Sicily is surrounded by many smaller islands, such as Ustica, the Eolie or Lipari group (also called the Seven Sisters), comprising two active volcanoes, Stromboli and Vulcano, then the Egadi group, Pantelleria and the Pelagie Isles.
Sicily is a great producer of citrus fruit, almonds, vegetables, wine and oil, as well as a the first fishing region in Italy. Also the mineral resources are remarkable: sulfur, salt, natural gas, petroleum.
Tourism is a great resource, thanks to the magnificent coastal areas and beaches, the abundance of archeological sites and the art centers, where relics of the Greek, Norman and Saracen civilization are among the richest in Europe, and immersed in a Mediterranean landscape of colors and perfumes that always attracted visitors and poets, like the immortal Goethe who wrote of Sicily "Kennst du das Land, wo die Zitronen bluhm..." (do you know the land where lemon trees blossom...)
By the 11th century BC the Phoenicians had established in western Sicily flourishing trade centers, such as Palermo, Mezia and Solunto, which gradually came under the power of Cartage, the most powerful Phoenician colony, while in the east the glorious Greek colonization began with the foundation of such cities as Naxos, Catania, Megara Hyblaea, Syracuse, that soon were equal to the Greek cities in power, wealth, art and culture. After the defeat in the Punic wars, Cartage abandoned its colonies and soon the Romans conquered the also the whole island, making it a Roman Province.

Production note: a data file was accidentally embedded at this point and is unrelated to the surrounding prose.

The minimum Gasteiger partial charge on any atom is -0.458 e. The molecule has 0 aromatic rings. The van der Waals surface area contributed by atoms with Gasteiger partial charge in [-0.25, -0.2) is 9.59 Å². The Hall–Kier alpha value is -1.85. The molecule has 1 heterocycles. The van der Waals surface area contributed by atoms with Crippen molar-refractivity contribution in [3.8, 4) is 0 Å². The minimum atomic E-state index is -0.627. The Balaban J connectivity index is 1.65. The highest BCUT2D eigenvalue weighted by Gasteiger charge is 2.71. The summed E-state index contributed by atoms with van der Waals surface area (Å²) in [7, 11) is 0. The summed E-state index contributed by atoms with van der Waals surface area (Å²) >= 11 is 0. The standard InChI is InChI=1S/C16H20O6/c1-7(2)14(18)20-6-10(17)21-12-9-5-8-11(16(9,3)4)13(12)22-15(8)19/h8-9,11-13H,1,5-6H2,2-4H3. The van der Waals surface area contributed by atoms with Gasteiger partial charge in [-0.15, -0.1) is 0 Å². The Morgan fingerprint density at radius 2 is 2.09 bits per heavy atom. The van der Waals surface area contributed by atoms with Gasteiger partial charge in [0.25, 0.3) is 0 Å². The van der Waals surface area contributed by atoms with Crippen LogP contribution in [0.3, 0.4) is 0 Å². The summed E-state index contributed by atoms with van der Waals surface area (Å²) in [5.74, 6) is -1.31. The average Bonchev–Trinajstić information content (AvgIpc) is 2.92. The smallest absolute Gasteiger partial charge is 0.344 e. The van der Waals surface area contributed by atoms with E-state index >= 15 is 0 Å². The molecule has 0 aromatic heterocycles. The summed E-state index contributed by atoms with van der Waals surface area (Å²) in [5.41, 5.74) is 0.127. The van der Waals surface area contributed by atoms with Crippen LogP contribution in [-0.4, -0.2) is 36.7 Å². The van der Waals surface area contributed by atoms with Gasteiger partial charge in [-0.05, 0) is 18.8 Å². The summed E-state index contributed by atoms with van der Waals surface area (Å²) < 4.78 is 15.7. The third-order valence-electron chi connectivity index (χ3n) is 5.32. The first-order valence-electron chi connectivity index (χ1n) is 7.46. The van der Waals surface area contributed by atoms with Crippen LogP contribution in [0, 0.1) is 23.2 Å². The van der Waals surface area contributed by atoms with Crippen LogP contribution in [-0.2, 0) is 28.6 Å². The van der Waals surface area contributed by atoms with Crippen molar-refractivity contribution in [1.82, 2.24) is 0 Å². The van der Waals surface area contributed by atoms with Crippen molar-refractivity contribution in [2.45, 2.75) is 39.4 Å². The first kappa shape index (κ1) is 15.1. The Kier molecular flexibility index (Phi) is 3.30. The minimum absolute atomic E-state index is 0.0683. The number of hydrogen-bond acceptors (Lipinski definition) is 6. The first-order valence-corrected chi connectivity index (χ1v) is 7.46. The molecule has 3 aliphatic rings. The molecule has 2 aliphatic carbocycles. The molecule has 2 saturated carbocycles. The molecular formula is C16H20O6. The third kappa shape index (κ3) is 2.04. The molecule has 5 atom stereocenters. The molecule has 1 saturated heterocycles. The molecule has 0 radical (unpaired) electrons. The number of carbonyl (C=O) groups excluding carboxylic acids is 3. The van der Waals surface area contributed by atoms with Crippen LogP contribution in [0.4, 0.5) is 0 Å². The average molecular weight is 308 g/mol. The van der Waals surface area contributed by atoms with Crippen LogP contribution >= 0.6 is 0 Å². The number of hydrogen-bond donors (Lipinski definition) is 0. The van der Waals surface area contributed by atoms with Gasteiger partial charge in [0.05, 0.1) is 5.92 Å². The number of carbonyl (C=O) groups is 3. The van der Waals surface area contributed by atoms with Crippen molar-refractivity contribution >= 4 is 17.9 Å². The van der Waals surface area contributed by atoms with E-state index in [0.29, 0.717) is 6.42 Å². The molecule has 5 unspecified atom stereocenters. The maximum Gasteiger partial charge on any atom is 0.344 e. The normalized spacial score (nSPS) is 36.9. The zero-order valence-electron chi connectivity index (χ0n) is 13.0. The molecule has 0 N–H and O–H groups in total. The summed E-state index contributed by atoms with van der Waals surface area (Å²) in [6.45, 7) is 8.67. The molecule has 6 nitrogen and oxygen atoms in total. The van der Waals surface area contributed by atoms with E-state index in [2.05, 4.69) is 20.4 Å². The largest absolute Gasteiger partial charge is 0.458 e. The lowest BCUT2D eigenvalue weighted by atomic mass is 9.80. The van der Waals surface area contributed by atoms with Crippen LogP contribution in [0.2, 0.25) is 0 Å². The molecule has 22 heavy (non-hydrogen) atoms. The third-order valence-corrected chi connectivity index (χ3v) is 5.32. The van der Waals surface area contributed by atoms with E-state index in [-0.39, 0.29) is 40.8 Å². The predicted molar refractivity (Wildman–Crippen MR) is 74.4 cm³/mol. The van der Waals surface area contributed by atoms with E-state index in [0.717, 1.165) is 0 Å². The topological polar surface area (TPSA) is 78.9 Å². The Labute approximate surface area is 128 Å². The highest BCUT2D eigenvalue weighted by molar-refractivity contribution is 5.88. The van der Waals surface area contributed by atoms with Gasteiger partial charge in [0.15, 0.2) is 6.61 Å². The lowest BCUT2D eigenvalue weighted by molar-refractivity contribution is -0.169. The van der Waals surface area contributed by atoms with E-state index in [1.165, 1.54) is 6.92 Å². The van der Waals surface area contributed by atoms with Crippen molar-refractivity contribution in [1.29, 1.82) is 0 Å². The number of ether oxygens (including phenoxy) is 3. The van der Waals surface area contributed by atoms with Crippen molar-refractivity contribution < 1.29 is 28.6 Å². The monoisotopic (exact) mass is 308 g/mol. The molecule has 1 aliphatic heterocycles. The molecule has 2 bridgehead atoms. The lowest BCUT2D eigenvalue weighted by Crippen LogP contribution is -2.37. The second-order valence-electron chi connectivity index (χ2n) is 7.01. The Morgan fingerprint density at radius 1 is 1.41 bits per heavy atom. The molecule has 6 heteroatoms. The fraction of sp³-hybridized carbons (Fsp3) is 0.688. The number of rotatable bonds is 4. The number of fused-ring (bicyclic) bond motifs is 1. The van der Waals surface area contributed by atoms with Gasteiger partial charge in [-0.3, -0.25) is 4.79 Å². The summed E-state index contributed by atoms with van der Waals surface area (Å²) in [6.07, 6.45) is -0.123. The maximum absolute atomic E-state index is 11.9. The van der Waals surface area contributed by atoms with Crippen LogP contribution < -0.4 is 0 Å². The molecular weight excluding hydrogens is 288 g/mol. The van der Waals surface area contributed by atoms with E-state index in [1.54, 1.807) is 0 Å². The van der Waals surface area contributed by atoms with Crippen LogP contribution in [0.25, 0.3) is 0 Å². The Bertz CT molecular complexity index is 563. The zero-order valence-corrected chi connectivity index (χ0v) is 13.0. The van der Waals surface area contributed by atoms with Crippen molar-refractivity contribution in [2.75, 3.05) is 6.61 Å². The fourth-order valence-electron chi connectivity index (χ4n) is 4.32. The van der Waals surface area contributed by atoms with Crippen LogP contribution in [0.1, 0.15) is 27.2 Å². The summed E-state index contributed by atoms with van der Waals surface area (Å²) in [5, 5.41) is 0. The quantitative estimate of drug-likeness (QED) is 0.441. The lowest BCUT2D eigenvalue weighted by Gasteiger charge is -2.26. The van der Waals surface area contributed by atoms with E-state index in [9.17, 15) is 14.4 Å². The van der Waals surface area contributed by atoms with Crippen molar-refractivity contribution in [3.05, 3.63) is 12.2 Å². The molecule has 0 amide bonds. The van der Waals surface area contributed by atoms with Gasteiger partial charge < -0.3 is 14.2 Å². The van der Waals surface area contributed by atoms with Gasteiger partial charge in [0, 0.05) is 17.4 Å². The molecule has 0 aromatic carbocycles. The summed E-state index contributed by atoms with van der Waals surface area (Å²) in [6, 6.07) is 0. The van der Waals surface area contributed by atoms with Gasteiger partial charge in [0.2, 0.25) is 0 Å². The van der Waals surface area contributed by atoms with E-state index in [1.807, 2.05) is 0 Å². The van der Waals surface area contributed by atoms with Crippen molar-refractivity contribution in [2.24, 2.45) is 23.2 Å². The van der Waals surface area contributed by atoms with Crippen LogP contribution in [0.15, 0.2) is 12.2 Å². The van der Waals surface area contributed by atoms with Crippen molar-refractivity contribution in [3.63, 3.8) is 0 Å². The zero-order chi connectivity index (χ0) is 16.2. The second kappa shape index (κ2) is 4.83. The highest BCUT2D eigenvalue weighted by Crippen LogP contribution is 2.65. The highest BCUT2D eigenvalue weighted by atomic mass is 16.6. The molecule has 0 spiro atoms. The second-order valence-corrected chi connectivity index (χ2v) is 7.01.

In the early 11th century the Normans led by Roberto d'Altavilla invaded the island, and by 1091 the conquest was completed; the Norman rule was tolerant of the different cultures, and introduced the feudal system, while at the same time expanding throughout Southern Italy. The last Norman king, William II, died heirless, so the crown passed to his brother in law, husband to his sister Costanza, Henry VI of Swabia, who was succeeded by Frederick II, one of the most enlightened rulers in the whole Italian history, who made Sicily into the political center of Europe and a modern, model state. At his court art and literature flourished so much so that the Sicilian period is acknowledged as the birth of Italian literature.
In the following centuries Sicily was occupied by the Anjou and then after long wars by the Aragonese with Alphonse who in 1442 united under one crown the whole Southern Italy and had himself called "rex utriusque Siciliae" (King of the Two Sicilies). On the death of this king in 1458, Sicily became a colony of Spain, and a period of great decadence and riots began, which ended only in 1713 with the War of Spanish Succession, when it was given to the Savoy Duke Vittorio Amedeo II, who during his 16 years of power greatly improved the administration, trade and culture. Then in 1734 Sicily came back under the Spaniards with Charles Bourbon.
Unfortunately the Piedmontese rulers tried to impose their fiscal systems in a land which had a great administrative tradition, with a twofold negative consequence: rebellion, which took the form of brigandage, whose ruthless repression only engendered more hostility to the State, and later organized crime. The never resolved problems of Sicily then gave rise in the early 20th century to a massive exodus towards the American and later Australian continents.